Sodium is a food ingredient and serves its purpose in curing meat, baking, retaining moisture, elevating flavor and as a conservative. Some of the common food additives like sodium bicarbonate (baking soda), sodium nitrite, and sodium benzoate – also consist of sodium and contribute (in lesser amounts) to the total sodium level.
Surprisingly, some foods that don’t taste salty can still have high sodium level. While some foods like pickles and soy sauce are high in sodium, taste salty, there are also many foods like cereals and pastries that contain sodium but don’t taste salty. Also, some foods that you may eat many times a day such as bread can add up to a lot of sodium over the course of a day.
Consuming too much sodium can raise blood pressure – which can have serious health consequences if not treated.
“Salt” and “sodium” are many times used in the same context but they do not mean the same thing. Salt, also known as sodium chloride is a compound that is used to flavor and preserve food. Whereas sodium is a mineral, and one of the chemical elements found in salt.
Sodium and Blood Pressure
A high sodium level diet draws water into the bloodstream because sodium attracts water. This can increase the volume of blood and consequently your blood pressure. High blood pressure (also known as hypertension) is a condition in which blood pressure remains shot up over time. Hypertension makes the heart work at a higher pace and the resulting high force of the blood flow can harm arteries and organs (such as the heart, kidneys, brain, and eyes).
And since blood pressure normally rises with age, limiting your sodium level becomes even more important each year. The precaution is that consuming less sodium can help lower blood pressure, which can reduce your risk of developing these serious medical conditions.
It is not all bad:
Sodium is an important element which the body requires in relatively small amounts to maintain a balance of body fluids and keep muscles and nerves running effectively. However, most of us eat too much of it – and they may not even know it.
10 Easy Tips for Reducing Sodium Consumption
Educating yourself about sodium in foods and finding out new ways to make food can help you achieve your sodium level. If these tips to reduce the amount of sodium you consume are followed properly, your “taste” for sodium will gradually decrease over time1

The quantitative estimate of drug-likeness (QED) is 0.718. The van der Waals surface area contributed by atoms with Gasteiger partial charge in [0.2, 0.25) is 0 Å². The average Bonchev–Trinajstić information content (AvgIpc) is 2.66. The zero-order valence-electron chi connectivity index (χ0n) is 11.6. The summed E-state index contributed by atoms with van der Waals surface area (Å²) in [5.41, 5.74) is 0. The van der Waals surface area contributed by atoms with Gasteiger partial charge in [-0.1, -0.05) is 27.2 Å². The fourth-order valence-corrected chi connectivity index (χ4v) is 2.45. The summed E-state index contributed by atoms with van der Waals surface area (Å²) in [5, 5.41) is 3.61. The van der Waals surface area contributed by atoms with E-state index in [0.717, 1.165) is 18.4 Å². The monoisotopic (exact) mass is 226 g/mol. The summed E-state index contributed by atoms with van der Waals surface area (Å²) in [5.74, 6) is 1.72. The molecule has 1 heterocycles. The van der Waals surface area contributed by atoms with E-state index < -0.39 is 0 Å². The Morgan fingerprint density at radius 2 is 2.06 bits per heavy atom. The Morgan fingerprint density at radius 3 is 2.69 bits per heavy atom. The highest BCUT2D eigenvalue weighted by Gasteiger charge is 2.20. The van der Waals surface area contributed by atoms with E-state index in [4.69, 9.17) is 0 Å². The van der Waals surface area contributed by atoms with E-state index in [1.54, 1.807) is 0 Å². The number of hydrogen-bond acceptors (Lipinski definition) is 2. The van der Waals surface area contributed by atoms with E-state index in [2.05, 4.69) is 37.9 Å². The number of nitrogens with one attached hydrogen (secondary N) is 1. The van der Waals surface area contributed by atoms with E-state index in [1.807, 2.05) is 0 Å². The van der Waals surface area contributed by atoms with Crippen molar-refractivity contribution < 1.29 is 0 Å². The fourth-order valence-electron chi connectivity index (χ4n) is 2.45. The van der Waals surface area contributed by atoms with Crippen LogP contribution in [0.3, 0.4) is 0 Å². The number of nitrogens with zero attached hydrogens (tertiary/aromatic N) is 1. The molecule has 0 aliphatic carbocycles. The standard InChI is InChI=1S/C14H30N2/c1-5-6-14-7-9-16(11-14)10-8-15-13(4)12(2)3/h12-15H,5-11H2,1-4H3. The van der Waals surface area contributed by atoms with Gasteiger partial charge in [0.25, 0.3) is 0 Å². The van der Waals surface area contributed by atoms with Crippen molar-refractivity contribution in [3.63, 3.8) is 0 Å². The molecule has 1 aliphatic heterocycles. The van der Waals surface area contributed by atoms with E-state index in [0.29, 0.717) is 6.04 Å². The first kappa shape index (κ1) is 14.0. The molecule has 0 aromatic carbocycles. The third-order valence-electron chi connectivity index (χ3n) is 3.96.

1. Read the Nutrition Facts Label
Check the Nutrition Facts Label to see the sodium level is in foods and beverages. Check the label to compare sodium level in different brands of foods and beverages and choose those lower in sodium.
2. Prepare your own food when you can
Constrict the usage of packaged sauces, mixes, and “instant” products including adulterated flavored rice, instant noodles, and ready-made pasta.
3. Add flavor without adding sodium
Limit the amount of salt you add to foods when cooking, baking, or at the table. Try seasoning mixtures and spices in place of salt to add flavor to your food.
4. Buy fresh
Choose fresh meat, poultry, and seafood, rather than processed varieties. Check if salt water or saline has been added to fresh meat and poultry.
5. Watch your veggies
Buy fresh, frozen (no sauce or seasoning), or low sodium or no-salt-added canned vegetables.
6. Give sodium the “rinse”
Rinse canned foods, such as beans, tuna, and vegetables all of which contain sodium before eating. This removes some of the sodium.
7. “Unsalt” your snacks
Opt for low sodium level or no-salt nuts, seeds, and snack products like chips. Rather have carrot or celery sticks instead.
8. Consider your condiments
Sodium in condiments can add up. Choose light or reduced sodium condiments, add oil and vinegar to salads rather than bottled dressings, and use only a small amount of seasoning from flavoring packets instead of the entire packet.
9. Reduce your portion size
Less food means less sodium. Make reduced portions at home and take less when eating out.
10. Make lower-sodium choices at restaurants
Ask for your meal to be prepared without salt and request that sauces and salad dressings be served “on the side,” then use less of them.